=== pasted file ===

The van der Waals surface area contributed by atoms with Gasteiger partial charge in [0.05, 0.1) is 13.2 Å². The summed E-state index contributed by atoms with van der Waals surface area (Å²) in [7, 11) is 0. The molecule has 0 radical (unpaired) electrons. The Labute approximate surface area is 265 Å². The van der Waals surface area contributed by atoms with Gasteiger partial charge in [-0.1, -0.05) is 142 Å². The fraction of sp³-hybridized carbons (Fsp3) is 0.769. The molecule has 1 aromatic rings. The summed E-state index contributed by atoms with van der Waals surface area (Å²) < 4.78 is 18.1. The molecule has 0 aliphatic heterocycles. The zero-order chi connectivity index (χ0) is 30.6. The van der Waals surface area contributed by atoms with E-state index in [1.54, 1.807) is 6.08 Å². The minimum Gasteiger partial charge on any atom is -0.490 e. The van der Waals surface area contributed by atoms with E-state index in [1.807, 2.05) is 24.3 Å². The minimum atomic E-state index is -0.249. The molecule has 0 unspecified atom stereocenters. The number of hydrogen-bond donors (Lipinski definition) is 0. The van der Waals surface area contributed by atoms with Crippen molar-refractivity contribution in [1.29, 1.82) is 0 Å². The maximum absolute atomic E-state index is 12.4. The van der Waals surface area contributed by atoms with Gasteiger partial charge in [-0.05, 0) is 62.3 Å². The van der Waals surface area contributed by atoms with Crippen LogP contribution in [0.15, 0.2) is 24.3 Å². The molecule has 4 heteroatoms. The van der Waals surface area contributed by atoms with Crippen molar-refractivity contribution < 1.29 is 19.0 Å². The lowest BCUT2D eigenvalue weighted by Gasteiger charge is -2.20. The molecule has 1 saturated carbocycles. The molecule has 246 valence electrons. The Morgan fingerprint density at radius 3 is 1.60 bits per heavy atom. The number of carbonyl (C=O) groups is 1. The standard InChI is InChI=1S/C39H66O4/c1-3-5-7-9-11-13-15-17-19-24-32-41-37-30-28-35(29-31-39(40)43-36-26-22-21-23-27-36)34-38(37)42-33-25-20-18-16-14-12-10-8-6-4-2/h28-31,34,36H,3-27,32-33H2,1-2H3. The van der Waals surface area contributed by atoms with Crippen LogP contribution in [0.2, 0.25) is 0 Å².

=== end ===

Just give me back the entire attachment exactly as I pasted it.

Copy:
The van der Waals surface area contributed by atoms with Gasteiger partial charge in [0.05, 0.1) is 13.2 Å². The summed E-state index contributed by atoms with van der Waals surface area (Å²) in [7, 11) is 0. The molecule has 0 radical (unpaired) electrons. The Labute approximate surface area is 265 Å². The van der Waals surface area contributed by atoms with Gasteiger partial charge in [-0.1, -0.05) is 142 Å². The fraction of sp³-hybridized carbons (Fsp3) is 0.769. The molecule has 1 aromatic rings. The summed E-state index contributed by atoms with van der Waals surface area (Å²) < 4.78 is 18.1. The molecule has 0 aliphatic heterocycles. The zero-order chi connectivity index (χ0) is 30.6. The van der Waals surface area contributed by atoms with E-state index in [1.54, 1.807) is 6.08 Å². The minimum Gasteiger partial charge on any atom is -0.490 e. The van der Waals surface area contributed by atoms with E-state index in [1.807, 2.05) is 24.3 Å². The minimum atomic E-state index is -0.249. The molecule has 0 unspecified atom stereocenters. The number of hydrogen-bond donors (Lipinski definition) is 0. The van der Waals surface area contributed by atoms with Crippen molar-refractivity contribution in [1.29, 1.82) is 0 Å². The maximum absolute atomic E-state index is 12.4. The van der Waals surface area contributed by atoms with Gasteiger partial charge in [-0.05, 0) is 62.3 Å². The van der Waals surface area contributed by atoms with Crippen LogP contribution in [0.15, 0.2) is 24.3 Å². The molecule has 4 heteroatoms. The van der Waals surface area contributed by atoms with Crippen molar-refractivity contribution < 1.29 is 19.0 Å². The lowest BCUT2D eigenvalue weighted by Gasteiger charge is -2.20. The molecule has 1 saturated carbocycles. The molecule has 246 valence electrons. The Morgan fingerprint density at radius 3 is 1.60 bits per heavy atom. The number of carbonyl (C=O) groups is 1. The standard InChI is InChI=1S/C39H66O4/c1-3-5-7-9-11-13-15-17-19-24-32-41-37-30-28-35(29-31-39(40)43-36-26-22-21-23-27-36)34-38(37)42-33-25-20-18-16-14-12-10-8-6-4-2/h28-31,34,36H,3-27,32-33H2,1-2H3. The van der Waals surface area contributed by atoms with Crippen LogP contribution in [0.2, 0.25) is 0 Å².